I am restless, my heart flitting, my mind fighting for calm; a to-and-fro dance of wild spirit versus learned wisdom. My night was fitful, lost in anxiety of endings and beginnings, but I awaken to swallows tapping a merry dance on my caravan skylight and watching their tiny faces—so filled with wonder—peeking this way and that with swift jerks and no hesitation, I feel my fears from the dark dissipate.
The sound of them fluttering and chattering propels me to reach an arm out from my warm bed and open the blind on the big window. Morning sun lights up the field golden and for a moment my heart rests in appreciation. Twenty or more are sitting one next to another along a length of fencing tape. Some staring in wonder like me, at the sight of the morning light, but the younger ones are obvious; opening and closing their wings they wobble about, hopping from one foot to another, trying to keep their balance.
I, too, am trying to keep my balance.
There is always this feverishness when a road trip is looming. An uncertainty; a desperation. Home relationships are folding in for the season, and the anticipation of other friendships in other places fill us with jittery hope. Everything has gotten so busy here. There is an air of the unfulfilled, unappreciated; uncertain. Not everything is forgotten when we drive away, but there is a sense of simple freedom in the air, a sense of needs being met by so very little.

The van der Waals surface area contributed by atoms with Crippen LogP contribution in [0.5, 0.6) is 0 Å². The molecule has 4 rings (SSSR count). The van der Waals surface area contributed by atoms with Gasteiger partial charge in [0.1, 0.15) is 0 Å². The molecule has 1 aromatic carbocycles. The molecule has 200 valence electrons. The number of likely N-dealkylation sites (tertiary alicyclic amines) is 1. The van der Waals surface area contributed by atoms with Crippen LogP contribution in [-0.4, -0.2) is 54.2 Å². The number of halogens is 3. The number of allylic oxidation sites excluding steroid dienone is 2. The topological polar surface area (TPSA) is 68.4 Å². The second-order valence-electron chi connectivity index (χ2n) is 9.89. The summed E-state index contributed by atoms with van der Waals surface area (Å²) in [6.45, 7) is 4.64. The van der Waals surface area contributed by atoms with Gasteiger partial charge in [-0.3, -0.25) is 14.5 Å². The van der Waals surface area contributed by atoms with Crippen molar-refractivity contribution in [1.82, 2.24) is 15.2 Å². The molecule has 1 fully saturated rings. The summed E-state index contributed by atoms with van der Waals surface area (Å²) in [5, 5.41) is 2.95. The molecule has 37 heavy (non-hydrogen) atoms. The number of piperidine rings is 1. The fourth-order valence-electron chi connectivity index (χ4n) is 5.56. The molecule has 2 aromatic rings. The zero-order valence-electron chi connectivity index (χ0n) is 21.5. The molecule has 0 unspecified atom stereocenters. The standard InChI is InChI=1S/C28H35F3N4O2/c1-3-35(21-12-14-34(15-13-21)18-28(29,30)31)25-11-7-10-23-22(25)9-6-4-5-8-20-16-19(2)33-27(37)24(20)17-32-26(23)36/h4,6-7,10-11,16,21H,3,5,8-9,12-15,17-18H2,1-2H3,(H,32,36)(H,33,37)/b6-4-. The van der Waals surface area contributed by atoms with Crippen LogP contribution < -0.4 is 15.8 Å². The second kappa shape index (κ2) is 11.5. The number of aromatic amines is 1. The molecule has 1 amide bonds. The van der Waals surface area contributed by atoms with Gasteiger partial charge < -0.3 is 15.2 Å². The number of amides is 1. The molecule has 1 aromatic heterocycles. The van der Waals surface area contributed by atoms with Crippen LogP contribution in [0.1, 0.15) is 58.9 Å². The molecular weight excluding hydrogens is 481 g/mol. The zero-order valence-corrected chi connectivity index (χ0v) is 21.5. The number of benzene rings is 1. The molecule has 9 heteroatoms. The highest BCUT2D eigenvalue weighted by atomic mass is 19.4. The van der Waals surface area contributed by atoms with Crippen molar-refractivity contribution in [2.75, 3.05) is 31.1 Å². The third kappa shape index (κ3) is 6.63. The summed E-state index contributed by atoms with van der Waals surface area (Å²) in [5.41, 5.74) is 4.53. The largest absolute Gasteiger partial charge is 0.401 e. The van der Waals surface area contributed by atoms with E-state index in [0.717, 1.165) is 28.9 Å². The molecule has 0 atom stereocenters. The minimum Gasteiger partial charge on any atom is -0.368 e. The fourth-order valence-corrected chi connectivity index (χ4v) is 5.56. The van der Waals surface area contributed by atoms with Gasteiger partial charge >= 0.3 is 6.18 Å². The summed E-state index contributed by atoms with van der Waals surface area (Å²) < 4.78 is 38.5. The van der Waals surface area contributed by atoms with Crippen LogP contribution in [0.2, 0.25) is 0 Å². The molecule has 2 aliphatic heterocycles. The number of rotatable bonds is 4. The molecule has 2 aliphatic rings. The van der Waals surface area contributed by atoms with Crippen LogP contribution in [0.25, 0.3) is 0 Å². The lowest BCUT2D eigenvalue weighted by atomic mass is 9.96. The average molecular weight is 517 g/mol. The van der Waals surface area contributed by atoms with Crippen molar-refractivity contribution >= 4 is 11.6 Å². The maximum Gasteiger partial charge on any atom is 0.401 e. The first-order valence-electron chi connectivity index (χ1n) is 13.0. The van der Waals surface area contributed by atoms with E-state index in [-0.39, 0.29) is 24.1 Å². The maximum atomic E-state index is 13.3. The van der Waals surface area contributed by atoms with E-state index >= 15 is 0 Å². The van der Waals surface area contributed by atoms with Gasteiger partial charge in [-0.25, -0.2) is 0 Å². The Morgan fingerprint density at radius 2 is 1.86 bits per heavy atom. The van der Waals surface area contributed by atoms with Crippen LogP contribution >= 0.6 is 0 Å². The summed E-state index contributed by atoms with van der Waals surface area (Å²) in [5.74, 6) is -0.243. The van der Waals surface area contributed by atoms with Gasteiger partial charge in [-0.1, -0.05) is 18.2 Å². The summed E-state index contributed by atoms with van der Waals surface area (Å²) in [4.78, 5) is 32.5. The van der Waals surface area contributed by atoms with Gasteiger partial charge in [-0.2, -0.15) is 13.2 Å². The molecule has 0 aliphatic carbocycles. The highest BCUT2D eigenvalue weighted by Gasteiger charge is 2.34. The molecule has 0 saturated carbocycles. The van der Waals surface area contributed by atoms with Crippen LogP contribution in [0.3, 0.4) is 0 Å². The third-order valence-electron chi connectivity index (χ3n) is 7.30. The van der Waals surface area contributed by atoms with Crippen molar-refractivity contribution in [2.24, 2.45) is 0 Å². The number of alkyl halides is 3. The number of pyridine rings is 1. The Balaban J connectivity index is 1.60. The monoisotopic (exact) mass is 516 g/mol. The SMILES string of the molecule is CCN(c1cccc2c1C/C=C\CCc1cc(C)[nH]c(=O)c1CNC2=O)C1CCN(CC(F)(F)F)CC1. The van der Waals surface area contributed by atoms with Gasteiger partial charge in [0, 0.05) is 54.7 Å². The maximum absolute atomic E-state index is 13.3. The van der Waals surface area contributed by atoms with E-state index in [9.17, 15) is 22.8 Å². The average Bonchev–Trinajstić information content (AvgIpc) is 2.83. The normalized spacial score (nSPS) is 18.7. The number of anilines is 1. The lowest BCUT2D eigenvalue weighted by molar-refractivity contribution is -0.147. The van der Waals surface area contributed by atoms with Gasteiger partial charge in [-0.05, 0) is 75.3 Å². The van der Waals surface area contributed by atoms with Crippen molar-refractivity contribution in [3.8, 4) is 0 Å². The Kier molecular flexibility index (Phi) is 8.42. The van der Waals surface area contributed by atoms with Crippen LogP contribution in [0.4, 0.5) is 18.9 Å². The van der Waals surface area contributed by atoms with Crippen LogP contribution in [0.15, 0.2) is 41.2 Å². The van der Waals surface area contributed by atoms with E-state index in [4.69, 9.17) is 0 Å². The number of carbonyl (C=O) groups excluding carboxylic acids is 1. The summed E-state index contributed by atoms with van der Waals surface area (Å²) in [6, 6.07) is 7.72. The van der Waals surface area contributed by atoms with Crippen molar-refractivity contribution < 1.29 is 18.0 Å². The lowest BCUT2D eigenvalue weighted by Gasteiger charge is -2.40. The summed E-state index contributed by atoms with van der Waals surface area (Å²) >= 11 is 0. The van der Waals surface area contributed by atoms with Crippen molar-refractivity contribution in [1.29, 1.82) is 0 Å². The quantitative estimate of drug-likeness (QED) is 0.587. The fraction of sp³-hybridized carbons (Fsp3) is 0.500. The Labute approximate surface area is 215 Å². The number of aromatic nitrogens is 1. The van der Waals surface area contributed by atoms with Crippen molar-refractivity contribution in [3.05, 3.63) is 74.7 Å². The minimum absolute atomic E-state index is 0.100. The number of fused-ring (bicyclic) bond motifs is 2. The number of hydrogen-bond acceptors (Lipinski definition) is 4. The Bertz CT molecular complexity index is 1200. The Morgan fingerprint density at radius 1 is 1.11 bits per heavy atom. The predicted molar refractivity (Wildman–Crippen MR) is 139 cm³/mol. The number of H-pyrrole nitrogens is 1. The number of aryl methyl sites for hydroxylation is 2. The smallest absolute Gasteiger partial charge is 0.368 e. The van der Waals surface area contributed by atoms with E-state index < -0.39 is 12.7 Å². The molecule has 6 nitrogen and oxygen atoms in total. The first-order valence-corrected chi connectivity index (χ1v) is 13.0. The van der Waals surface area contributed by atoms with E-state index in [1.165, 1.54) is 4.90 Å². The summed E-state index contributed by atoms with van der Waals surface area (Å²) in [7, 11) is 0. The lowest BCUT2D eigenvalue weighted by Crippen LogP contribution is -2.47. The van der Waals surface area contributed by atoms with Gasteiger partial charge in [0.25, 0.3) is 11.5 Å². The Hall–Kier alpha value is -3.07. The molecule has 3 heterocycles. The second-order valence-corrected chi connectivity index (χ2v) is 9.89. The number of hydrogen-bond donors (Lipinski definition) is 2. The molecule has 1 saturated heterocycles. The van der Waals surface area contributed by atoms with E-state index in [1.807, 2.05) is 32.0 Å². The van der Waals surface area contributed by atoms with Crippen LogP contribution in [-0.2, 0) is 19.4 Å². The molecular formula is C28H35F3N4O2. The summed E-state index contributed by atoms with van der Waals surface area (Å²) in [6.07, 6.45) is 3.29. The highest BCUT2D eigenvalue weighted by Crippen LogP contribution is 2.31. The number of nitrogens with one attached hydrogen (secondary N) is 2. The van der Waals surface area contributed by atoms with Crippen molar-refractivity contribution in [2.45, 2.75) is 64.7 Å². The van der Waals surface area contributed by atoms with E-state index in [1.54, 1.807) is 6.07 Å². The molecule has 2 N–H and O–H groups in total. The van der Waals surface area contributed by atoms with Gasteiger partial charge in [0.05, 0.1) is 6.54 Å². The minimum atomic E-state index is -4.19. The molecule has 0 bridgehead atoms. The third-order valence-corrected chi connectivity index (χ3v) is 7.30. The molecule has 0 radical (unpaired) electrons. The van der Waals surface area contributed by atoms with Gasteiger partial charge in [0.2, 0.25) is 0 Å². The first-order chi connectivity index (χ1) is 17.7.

We long to reconnect.
Somehow it feels we have been pulled away again, this way and that, and the longing to go home is like a deep, deafening ache. Moving around each other we are becoming increasingly aware of the undercurrent, of the need to get on the road. Quick. Before one of us implodes.
Some people pre-plan long tours to include stopping places from where to marvel but we, we simply get in our van and drive. We drive until the sun penetrates the windowpane and eases our restless hearts. We drive until we can lie in the shadow of mountains and feel the sense of being far, far away from everything that blights this modern life. We drive until it feels right to stop and slow.
As I sit here, watching the swallows, I feel a sense of deep ease knowing that soon, together, we will be travelling south. That together we will be eating on the wing, feeling that rush of excitement for sights and sounds—some new, some remembered from a time before. A baby swallow looks down through my skylight directly into my eyes, and I wish we could converse. But then, I realise, our wild hearts are already in full communication.
Thanks for being here.